Thyroid disorders especially hypothyroidism can cause excessive uterine bleeding. Unexplained weight gain, cold intolerance, and recent history of thyroiditis point towards the possibility of hypothyroidism.

For the adequate diagnosis of menstrual disorders in adolescents, a detailed menstrual history should be taken. The age at menarche, the frequency, amount, and duration of menses, and history of dysmenorrhea should be all addressed. The age at menarche is very important because ovulatory cycles usually become regular and stable after 2 years of menarche.

Vaginal and spatula examination should be reserved for sexually active adolescents. Virginian adolescents who present with dysfunctional uterine bleeding and dysmenorrhea should undergo a digital rectal examination to exclude endometriosis in the cul-de-sac.

Diagnostic Workup for Dysfunctional Uterine Bleeding in Adolescents

A complete blood count is indicated to determine the concentrations of red blood cells and hemoglobin. Thrombocytopenia should be also excluded from a complete blood count as it can cause excessive uterine bleeding.

Thyroid stimulating hormone levels should be determined as a screening for thyroid dysfunction. Adolescents with primary hypothyroidism usually have elevated thyroid stimulating hormone levels, whereas, those with secondary hypothyroidism have low levels of thyroid stimulating hormone.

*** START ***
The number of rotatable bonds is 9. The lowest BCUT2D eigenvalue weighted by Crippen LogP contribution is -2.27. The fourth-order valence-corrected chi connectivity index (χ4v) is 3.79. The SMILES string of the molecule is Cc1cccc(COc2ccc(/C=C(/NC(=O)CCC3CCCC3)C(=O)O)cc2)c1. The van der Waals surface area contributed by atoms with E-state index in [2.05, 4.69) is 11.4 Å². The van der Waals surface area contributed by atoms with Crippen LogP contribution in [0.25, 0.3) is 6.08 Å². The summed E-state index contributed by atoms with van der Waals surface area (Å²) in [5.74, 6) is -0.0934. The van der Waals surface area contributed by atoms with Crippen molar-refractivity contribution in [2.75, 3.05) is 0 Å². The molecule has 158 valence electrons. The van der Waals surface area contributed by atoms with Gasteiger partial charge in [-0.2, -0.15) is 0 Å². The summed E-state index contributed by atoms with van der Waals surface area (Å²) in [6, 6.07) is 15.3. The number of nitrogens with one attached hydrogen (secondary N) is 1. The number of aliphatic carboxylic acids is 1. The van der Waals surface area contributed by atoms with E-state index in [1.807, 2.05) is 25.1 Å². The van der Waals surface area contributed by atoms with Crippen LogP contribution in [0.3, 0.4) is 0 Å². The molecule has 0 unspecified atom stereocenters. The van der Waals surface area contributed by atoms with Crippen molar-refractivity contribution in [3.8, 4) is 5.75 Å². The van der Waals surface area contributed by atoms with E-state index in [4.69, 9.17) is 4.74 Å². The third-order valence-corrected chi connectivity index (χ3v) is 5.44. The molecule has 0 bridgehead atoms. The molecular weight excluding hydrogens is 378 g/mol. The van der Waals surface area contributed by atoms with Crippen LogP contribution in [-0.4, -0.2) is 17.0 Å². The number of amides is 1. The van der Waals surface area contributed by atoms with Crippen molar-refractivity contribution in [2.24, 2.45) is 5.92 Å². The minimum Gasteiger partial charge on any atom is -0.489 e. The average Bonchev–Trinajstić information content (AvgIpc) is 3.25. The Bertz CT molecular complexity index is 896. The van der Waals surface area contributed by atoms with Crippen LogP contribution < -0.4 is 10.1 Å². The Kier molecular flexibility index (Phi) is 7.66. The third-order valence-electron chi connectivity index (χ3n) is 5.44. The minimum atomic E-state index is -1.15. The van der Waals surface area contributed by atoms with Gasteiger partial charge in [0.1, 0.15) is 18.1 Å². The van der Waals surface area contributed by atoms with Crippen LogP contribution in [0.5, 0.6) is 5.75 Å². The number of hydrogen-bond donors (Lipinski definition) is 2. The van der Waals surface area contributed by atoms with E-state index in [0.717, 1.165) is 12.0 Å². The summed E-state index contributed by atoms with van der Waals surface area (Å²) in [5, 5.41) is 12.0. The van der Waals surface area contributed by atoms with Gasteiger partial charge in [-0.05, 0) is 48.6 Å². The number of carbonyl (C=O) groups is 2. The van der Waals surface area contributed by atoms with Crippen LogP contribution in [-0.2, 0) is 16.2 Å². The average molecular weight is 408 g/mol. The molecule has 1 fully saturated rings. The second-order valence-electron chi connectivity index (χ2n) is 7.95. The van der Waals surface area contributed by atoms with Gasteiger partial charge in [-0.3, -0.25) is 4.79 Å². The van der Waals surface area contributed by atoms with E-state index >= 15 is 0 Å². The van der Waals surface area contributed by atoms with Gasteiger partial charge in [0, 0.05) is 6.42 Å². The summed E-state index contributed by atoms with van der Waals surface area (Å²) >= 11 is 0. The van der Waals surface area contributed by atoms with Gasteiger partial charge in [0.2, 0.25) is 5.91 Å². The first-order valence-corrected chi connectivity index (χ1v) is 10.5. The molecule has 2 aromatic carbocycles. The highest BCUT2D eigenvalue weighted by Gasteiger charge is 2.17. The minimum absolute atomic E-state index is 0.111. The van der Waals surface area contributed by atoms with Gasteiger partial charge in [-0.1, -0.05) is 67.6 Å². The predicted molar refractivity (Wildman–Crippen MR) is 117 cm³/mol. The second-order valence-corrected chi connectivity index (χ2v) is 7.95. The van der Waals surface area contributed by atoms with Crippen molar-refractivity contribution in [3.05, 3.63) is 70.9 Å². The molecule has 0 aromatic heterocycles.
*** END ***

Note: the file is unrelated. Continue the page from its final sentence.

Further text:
Sexually active adolescents should undergo a serum or urine pregnancy test to exclude pregnancy. Coagulation profile testing should include prothrombin time, partial thromboplastin time and bleeding time. The coagulation profile should be checked especially in girls with excessive acute uterine bleeding and a hemoglobin level below 10 g/dL at presentation. If a bleeding disorder is suspected, von Willebrand factor antigen should be tested.

If the diagnostic workup fails to identify a cause of the abnormal uterine bleeding, then the diagnosis of dysfunctional uterine bleeding is established.

Treatment of Dysfunctional Uterine Bleeding in Adolescents

The treatment of dysfunctional uterine bleeding in adolescents is dependent on the severity of blood loss and the expectations of the adolescent. Some adolescents seek medical attention for a prescription for birth control rather than their irregular periods and this should be addressed as early as possible during the visit to the clinic.